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Forget big electric semi-trucks: The future of local electric delivery trucks has arrived.

Kevin Clemens

January 13, 2022

11 Slides

It seems like the idea of electrifying big, over-the-road semi-trucks gets most of the attention, but the reality is that electric versions of the vans and smaller and medium-sized delivery trucks that you see in your neighborhood every day are really taking off.

Commercial trucks are divided into nine classes with Class 1-3 covering light trucks and vans, Class 4, 5, and 6 are medium sized-commercial trucks and delivery vehicles, and Class 7 and 8 are heavy-duty and over-the-road trucks. Delivery companies like Amazon, UPS, FedEx, the US Post Office, and DHL use fleets of thousands of Class 4, 5, and 6 trucks to operate their business. Mom and pop enterprises like florists or furniture stores may have a single truck or commercial van to make their deliveries. The distances traveled for local deliveries during a day are not usually so great that they can’t be met by the range provided by a battery-powered truck or van.

In 2019 Amazon announced it would buy 100,000 electric vans from electric-start-up Rivian. This was before Rivian had built a single vehicle in production. The company has only just recently started building its all-electric pickup truck at its plant in Normal, Illinois. Meanwhile, Ford has since begun production of its E-Transit electric van, GM has started a new business called BrightDrop to build its electric delivery trucks, and Stellantis will soon begin production of its electric Ram ProMaster delivery van. Start-ups like Volta, Arrival, Lightning, and ROUSH have announced they will join the party.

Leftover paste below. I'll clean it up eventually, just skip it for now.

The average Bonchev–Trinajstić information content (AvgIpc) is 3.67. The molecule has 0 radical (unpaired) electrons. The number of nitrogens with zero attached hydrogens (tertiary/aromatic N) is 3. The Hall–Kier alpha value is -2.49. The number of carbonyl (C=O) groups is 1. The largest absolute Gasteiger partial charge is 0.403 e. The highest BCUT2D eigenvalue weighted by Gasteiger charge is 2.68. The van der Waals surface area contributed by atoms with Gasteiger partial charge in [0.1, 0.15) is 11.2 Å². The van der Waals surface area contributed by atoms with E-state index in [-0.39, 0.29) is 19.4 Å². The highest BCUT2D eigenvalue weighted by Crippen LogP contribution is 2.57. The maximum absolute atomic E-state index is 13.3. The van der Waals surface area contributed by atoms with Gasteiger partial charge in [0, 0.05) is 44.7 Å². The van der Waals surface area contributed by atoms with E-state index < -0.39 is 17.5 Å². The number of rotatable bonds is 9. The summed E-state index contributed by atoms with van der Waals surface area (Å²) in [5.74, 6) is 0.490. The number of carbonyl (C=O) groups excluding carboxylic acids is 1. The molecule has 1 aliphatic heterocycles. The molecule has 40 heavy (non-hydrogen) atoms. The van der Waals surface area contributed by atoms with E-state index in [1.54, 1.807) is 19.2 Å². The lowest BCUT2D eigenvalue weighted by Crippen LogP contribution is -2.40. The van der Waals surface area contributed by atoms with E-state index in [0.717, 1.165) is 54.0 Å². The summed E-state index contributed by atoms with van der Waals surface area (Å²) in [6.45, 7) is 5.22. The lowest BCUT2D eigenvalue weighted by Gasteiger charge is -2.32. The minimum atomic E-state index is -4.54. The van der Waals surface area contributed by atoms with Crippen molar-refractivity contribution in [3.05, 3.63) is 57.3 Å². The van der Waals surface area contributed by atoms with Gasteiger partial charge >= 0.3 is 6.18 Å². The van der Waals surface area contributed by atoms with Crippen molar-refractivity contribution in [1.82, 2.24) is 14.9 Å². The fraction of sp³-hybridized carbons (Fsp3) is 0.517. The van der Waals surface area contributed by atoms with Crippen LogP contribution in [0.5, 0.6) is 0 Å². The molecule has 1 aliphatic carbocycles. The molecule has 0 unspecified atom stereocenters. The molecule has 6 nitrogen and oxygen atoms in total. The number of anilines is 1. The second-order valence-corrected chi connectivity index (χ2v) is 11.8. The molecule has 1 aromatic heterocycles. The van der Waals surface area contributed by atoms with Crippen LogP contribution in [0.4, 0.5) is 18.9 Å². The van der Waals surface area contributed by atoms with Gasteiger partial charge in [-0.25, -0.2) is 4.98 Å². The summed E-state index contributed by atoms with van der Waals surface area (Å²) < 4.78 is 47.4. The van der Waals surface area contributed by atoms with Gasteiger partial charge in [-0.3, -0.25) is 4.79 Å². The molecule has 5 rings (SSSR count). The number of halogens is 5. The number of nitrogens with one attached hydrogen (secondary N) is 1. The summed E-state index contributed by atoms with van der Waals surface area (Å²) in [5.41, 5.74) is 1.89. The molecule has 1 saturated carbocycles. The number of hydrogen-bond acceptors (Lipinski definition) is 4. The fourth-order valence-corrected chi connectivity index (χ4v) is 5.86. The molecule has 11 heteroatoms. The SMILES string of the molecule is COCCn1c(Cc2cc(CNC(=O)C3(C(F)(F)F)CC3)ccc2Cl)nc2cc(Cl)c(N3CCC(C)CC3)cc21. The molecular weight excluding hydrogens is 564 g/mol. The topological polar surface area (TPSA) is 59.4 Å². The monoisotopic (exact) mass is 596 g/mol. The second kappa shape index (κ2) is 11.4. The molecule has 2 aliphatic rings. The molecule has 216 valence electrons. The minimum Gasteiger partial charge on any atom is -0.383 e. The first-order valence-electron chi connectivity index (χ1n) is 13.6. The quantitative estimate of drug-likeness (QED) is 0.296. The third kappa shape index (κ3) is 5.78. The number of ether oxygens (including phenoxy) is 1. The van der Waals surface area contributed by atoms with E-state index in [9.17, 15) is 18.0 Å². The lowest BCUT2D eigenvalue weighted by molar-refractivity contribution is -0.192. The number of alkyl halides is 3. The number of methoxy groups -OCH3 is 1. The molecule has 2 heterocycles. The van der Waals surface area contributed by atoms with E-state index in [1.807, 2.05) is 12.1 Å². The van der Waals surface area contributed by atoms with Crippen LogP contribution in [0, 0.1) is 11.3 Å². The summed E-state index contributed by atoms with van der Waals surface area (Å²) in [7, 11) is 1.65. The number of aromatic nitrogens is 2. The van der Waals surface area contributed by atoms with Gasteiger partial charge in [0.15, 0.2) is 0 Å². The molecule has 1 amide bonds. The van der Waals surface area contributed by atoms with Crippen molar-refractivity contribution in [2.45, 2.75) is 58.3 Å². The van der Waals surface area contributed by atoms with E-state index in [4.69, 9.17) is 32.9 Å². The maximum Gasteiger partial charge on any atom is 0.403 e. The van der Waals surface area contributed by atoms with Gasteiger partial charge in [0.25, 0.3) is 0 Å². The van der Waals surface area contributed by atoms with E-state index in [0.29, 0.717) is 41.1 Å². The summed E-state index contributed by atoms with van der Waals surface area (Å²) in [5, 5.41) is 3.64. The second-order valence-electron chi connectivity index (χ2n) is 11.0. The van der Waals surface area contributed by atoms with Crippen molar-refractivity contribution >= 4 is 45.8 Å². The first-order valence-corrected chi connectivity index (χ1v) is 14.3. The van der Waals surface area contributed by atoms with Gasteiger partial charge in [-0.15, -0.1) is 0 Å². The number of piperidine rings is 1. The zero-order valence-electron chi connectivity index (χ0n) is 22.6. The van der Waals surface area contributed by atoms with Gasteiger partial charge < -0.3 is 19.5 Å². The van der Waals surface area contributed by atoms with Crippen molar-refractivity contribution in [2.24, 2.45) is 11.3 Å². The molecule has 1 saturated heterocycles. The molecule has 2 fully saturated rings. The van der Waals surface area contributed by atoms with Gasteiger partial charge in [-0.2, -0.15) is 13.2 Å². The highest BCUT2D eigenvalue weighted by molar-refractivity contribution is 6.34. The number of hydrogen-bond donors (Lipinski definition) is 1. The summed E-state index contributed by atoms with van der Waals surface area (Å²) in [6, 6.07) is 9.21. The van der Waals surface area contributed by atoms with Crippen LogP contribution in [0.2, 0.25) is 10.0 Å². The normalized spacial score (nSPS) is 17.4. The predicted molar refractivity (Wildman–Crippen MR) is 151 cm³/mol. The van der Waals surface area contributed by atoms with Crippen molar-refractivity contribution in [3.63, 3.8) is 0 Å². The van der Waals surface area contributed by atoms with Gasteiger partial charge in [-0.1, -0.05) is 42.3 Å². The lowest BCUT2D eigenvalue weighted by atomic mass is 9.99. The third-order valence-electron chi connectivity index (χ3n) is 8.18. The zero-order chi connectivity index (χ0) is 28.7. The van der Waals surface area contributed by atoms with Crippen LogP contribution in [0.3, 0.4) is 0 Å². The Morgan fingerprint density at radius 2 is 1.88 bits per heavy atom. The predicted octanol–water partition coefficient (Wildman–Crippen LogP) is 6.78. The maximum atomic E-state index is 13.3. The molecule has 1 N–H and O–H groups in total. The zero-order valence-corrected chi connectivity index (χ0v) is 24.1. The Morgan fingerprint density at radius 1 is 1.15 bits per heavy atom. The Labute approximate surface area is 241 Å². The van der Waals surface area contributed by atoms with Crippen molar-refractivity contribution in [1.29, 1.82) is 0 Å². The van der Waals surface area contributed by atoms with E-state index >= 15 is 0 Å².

If the Rivian/Amazon tie-up wasn’t enough, Stellantis has recently announced an agreement with Amazon to buy thousands of BEV Ram ProMasters while GM’s BrightDrop announced that Walmart will reserve 5,000 of its vans for last-mile delivery. FedEx has also said that it has reserved 2,500 of the vans and will buy “up to 20,000 more” over several years. The US Postal Service has committed to eventually switching 10 percent of its fleet to EVs.

With so many electric delivery vehicles arriving soon, we decided to have a look at what is here now and what will be coming soon. Here are 11 electric delivery vehicles that you can expect to see on the streets in your cities, towns, and neighborhoods.

Kevin Clemens is a Senior Editor with Battery Technology.

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